DINKY MIX Part 2
Catch up on PART 1
Chi, the creative brains behind Dinky Mix, which makes and sells beautiful artwork prints aimed at children with the aim of celebrating their varied cultural heritages, is of Nigerian Heritage. Growing up in Manchester in the 1980s, she had to cope with the challenges of an environment that does not celebrate or encourage cultural and racial diversity in the same way it does today.
I greatly admire Chi’s resilience, in using these very tough challenges as a catalyst to becoming the confident person she is today. Her creative and colourful business, Dinky Mix is truly a testament to that. In this second part of the article series that details the recent conversation I had with her, she tells me more about the beautiful ways she grew and developed in spite of, and indeed, because of the intolerance she faced in the environment she was living in.
‘From a child’s point of view’, Chi explains, ‘life was hard. Everything about me was different to the people around me. I would be called names about my hair texture, my skin colour, and everything, so trying to navigate that, and fit in, I lost a lot of self value’.
I would encourage our readers to have a look at Chi’s blog on her website, where she describes in more detail, in a very eloquent way, what that felt like. In the blog, she also discusses her experience and the journey it took to rediscover her identity, and becoming proud of who she truly is.
“It was difficult”, she admits, “but I wouldn’t change any of it, because it made me a tough cookie. In the neighbourhood we lived in, there were two black families, and I became really good friends with the daughters when I was about five. We are still the best of friends now, and we still make time to see each other. It is due to the fact that we grew up in the same tough situations together, that we are still as close as we are today, and we are in the positions we are in now.
When I grew up and was doing my degree in fashion design, I would always depict my models as caucasian women with blonde hair. That was how I had been conditioned to perceive conventional beauty. Once, my teacher asked me why I always draw white women. This made me think more deeply about the reasons for this, and I talked to her about it.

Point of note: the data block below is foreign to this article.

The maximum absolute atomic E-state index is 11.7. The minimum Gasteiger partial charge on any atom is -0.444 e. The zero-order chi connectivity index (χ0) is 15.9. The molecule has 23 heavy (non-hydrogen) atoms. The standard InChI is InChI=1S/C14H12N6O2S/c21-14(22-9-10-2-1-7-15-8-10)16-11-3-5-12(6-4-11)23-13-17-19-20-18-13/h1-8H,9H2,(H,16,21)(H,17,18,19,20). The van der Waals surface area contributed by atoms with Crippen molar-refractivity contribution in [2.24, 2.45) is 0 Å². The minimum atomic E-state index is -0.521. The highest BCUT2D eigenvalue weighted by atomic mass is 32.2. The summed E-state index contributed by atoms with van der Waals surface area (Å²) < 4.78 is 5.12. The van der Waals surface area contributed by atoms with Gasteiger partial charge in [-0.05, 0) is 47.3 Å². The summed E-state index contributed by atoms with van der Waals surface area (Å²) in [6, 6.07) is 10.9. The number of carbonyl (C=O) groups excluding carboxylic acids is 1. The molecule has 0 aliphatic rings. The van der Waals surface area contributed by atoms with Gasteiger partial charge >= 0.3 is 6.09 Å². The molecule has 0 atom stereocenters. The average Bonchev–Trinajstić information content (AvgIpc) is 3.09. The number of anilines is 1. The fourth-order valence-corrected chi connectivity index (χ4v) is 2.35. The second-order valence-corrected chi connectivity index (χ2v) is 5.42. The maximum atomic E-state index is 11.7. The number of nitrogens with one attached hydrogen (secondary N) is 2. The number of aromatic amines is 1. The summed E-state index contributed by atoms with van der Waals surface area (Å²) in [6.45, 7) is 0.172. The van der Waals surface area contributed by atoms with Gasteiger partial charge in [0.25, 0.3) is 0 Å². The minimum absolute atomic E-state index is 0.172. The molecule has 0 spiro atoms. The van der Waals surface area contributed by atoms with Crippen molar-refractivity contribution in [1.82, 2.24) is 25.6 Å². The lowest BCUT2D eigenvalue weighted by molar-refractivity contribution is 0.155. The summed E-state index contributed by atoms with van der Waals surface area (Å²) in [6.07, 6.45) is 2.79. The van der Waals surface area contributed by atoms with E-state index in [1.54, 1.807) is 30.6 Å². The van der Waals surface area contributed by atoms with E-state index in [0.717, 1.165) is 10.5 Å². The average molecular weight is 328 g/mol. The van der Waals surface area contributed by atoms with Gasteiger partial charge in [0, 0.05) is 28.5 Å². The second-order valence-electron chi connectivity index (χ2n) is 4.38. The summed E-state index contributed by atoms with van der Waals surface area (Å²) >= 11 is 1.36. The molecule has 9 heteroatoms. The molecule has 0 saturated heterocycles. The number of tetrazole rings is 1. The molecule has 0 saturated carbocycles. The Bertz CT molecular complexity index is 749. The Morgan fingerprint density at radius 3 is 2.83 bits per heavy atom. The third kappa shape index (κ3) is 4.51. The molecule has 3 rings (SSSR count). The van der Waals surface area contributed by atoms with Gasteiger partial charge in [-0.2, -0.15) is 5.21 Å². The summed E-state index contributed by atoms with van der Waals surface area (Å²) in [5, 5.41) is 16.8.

She told me that I have absolutely no reason to devalue other kinds of beauty, and to to have such a narrow definition of what is beautiful. She told me that there is beauty in all races and all colours, and all kinds of hair, and all skin tones, and all cultures, and that I should allow myself to be comfortable drawing people that look like me, and what represents me
It was as a result of this amazing teacher that Chi started doing just that, and enjoying the creative process of breaking out of the mould of what mainstream society sets up as the norm for beauty. That was the significant moment where things shifted for Chi.
I asked her what she loves most about her Nigerian cultural heritage.
“Everything!”, she laughed. “I guess the Nigerian culture is so vibrant, and the resilience definitely comes from that. Anyone who has gone through difficulties, whether they are rich or poor, they will still cling to their joy in life. I love the music, the colour, the patterns, the language, and how they do humour - there is a lot of humour. And then there is the British side of me. I love the same things, and it is so diverse, and I love how it comes together in me, and how I express it. It’s CHI CULTURE!”.
Chi has, and continues to, pass on her pride in her background on to her own children. She commented on the fact that they have what she didn’t have access to at their age. When she was growing up, she had nobody to share that joy with other than her parents and immediate family. It was an awful feeling to me made to feel ashamed of being Nigerian, so she is overjoyed to see her children’s genuine pride in it. When anyone asks her kids where they are from, they say without hesitation, “oh, I’m Nigerian!”.
They love it, and there is no negativity associated with it. This is such an important thing to Chi and her family, and the fact that that positivity has been there from day one for them. The fact that Chi’s kids have had a better experience than she did, is as a direct result of her staying strong and sticking out the hard times, and choosing growth instead of bitterness.
Chi gives a lot of credit to her own parents overcoming their own challenges. Things were a lot harder for her parents when they first arrived in the UK from Nigeria before Chi was born. “My parents arrived over here in the 1970s, and the stories they tell are absolutely horrific, of the lack of welcome and the hate they experienced. Bad though my experience was, it was not as bad as theirs. That is because they stuck it out and stayed strong through the challenges. And I did the same thing, so it would be even better for my children. It is my parents that really put in the hard graft.